Ben Gittleson and M.L. Nestel, ABC News, April 30, 2018
The Border Patrol facility at San Ysidro in San Diego won’t be processing any more people hoping to enter the U.S. “until space becomes available,” U.S. Customs and Border Protection Commissioner Kevin McAleenan said in a statement Sunday afternoon.
McAleenan added that once space opens up and “resources become available,” officers “will be able to take additional individuals into the port for processing.”
“We’ve got blankets, we’ve got people bringing clothing and food from the community,” said [Alex] Mensing of Pueblo Sin Fronteras [advocacy group supporting the roughly 100 travelers at the border]. “The police have set up kind of a ring of fencing around it. Everyone is out here, organizing a security commission, and everything they need to be able to spend the night.”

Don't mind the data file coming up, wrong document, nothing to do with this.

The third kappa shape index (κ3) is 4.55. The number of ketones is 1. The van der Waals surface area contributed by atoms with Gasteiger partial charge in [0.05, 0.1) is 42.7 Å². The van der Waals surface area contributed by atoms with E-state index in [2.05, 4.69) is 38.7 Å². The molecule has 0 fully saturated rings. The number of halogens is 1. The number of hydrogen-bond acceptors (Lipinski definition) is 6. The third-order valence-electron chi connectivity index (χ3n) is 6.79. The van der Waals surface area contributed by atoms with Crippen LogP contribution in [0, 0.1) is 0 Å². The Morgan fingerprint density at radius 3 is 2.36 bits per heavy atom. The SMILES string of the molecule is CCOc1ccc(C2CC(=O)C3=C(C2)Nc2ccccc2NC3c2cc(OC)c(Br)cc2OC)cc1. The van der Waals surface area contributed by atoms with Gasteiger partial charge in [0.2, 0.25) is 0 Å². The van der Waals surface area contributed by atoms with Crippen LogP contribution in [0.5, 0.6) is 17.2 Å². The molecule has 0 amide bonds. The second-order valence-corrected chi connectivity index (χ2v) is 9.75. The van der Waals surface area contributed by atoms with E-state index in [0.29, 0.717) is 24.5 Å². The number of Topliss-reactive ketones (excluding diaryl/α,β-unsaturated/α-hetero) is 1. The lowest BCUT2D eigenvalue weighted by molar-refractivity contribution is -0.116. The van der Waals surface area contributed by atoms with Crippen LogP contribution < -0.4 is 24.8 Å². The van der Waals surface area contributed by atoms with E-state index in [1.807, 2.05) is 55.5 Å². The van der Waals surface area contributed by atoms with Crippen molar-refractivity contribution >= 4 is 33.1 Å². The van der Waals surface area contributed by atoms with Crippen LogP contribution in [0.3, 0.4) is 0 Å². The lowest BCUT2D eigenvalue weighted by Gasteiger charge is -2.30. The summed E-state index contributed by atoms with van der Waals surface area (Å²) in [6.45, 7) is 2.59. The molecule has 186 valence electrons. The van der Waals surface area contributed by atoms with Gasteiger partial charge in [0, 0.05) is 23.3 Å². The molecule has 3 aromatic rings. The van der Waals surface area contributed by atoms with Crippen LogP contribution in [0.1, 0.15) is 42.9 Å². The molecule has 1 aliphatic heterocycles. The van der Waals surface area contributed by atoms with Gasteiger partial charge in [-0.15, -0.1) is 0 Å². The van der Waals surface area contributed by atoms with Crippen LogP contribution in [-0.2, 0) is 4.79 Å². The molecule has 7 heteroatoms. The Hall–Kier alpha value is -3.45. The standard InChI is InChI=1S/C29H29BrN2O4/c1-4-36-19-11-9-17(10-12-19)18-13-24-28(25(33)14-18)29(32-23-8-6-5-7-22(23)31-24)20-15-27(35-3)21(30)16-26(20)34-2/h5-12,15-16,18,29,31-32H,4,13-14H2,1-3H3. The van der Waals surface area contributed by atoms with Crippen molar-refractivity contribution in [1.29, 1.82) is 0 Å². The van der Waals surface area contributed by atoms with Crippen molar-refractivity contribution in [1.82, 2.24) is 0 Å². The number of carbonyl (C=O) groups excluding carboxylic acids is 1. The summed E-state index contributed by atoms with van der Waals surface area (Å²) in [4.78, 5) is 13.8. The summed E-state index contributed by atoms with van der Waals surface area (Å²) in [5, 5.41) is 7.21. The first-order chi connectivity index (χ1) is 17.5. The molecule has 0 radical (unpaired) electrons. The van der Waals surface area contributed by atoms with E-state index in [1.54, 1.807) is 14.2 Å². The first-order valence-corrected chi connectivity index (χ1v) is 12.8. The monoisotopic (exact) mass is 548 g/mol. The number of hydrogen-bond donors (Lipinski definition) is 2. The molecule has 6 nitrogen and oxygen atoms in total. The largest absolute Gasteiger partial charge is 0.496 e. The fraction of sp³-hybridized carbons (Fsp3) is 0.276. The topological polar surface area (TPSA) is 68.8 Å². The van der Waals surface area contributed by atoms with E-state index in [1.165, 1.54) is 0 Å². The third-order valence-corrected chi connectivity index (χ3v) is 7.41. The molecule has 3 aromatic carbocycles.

As of 9 p.m. local time Sunday, he said, “No one has been processed at all. Nobody has set foot in the United States.”
If admitted, the migrants would be taken to a detention center elsewhere and then interviewed by an asylum officer in what is called a “credible fear interview.”
Before it was announced that San Ysidro was at capacity, an attorney representing the caravan told ABC News that approximately 150 to 180 people would present at the official port of entry and seek asylum today.
She said most were children.
The border at San Ysidro has for weeks been built up as a flashpoint where the caravan of emigrants hoped to make the 15-minute walk over the pedestrian bridge and gain entry into the U.S.